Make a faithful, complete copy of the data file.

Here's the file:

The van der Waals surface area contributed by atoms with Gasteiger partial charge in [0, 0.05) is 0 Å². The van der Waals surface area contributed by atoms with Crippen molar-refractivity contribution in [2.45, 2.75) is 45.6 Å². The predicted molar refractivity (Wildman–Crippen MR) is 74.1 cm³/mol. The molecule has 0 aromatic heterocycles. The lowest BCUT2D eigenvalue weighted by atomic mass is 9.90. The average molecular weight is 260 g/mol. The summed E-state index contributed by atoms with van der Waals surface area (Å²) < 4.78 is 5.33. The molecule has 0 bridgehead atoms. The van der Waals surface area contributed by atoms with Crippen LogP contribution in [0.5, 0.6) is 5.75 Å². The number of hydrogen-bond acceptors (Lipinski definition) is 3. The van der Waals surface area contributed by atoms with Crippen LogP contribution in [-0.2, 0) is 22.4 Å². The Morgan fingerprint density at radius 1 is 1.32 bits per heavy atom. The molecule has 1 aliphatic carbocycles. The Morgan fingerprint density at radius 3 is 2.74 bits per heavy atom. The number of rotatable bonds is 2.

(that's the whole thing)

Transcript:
The van der Waals surface area contributed by atoms with Gasteiger partial charge in [0, 0.05) is 0 Å². The van der Waals surface area contributed by atoms with Crippen molar-refractivity contribution in [2.45, 2.75) is 45.6 Å². The predicted molar refractivity (Wildman–Crippen MR) is 74.1 cm³/mol. The molecule has 0 aromatic heterocycles. The lowest BCUT2D eigenvalue weighted by atomic mass is 9.90. The average molecular weight is 260 g/mol. The summed E-state index contributed by atoms with van der Waals surface area (Å²) < 4.78 is 5.33. The molecule has 0 bridgehead atoms. The van der Waals surface area contributed by atoms with Crippen LogP contribution in [0.5, 0.6) is 5.75 Å². The number of hydrogen-bond acceptors (Lipinski definition) is 3. The van der Waals surface area contributed by atoms with Crippen LogP contribution in [-0.2, 0) is 22.4 Å². The Morgan fingerprint density at radius 1 is 1.32 bits per heavy atom. The molecule has 1 aliphatic carbocycles. The Morgan fingerprint density at radius 3 is 2.74 bits per heavy atom. The number of rotatable bonds is 2.